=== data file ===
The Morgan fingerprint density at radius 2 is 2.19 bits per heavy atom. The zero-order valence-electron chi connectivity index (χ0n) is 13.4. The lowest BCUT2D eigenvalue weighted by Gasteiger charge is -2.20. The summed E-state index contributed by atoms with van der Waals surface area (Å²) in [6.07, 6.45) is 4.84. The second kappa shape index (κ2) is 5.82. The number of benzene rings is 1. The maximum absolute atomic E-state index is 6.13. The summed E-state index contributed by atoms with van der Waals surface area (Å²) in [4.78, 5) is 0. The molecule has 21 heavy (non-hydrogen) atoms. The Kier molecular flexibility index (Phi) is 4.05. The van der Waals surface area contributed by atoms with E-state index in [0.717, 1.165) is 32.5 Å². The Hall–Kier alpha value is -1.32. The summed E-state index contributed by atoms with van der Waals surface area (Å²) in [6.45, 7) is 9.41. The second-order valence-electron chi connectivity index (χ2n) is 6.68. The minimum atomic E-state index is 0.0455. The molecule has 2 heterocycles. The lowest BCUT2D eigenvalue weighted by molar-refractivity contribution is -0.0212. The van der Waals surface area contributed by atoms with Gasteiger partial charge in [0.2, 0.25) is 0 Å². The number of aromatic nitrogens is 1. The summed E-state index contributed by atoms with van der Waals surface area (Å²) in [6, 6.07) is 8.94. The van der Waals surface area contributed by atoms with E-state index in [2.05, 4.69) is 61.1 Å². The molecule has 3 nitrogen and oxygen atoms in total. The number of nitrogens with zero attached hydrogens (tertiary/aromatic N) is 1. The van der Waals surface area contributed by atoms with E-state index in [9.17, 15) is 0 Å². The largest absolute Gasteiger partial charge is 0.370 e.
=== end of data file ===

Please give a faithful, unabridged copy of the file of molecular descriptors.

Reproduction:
The Morgan fingerprint density at radius 2 is 2.19 bits per heavy atom. The zero-order valence-electron chi connectivity index (χ0n) is 13.4. The lowest BCUT2D eigenvalue weighted by Gasteiger charge is -2.20. The summed E-state index contributed by atoms with van der Waals surface area (Å²) in [6.07, 6.45) is 4.84. The second kappa shape index (κ2) is 5.82. The number of benzene rings is 1. The maximum absolute atomic E-state index is 6.13. The summed E-state index contributed by atoms with van der Waals surface area (Å²) in [4.78, 5) is 0. The molecule has 21 heavy (non-hydrogen) atoms. The Kier molecular flexibility index (Phi) is 4.05. The van der Waals surface area contributed by atoms with E-state index in [0.717, 1.165) is 32.5 Å². The Hall–Kier alpha value is -1.32. The summed E-state index contributed by atoms with van der Waals surface area (Å²) in [6.45, 7) is 9.41. The second-order valence-electron chi connectivity index (χ2n) is 6.68. The minimum atomic E-state index is 0.0455. The molecule has 2 heterocycles. The lowest BCUT2D eigenvalue weighted by molar-refractivity contribution is -0.0212. The van der Waals surface area contributed by atoms with Gasteiger partial charge in [0.2, 0.25) is 0 Å². The number of aromatic nitrogens is 1. The summed E-state index contributed by atoms with van der Waals surface area (Å²) in [6, 6.07) is 8.94. The van der Waals surface area contributed by atoms with E-state index in [2.05, 4.69) is 61.1 Å². The molecule has 3 nitrogen and oxygen atoms in total. The number of nitrogens with zero attached hydrogens (tertiary/aromatic N) is 1. The van der Waals surface area contributed by atoms with E-state index in [9.17, 15) is 0 Å². The largest absolute Gasteiger partial charge is 0.370 e.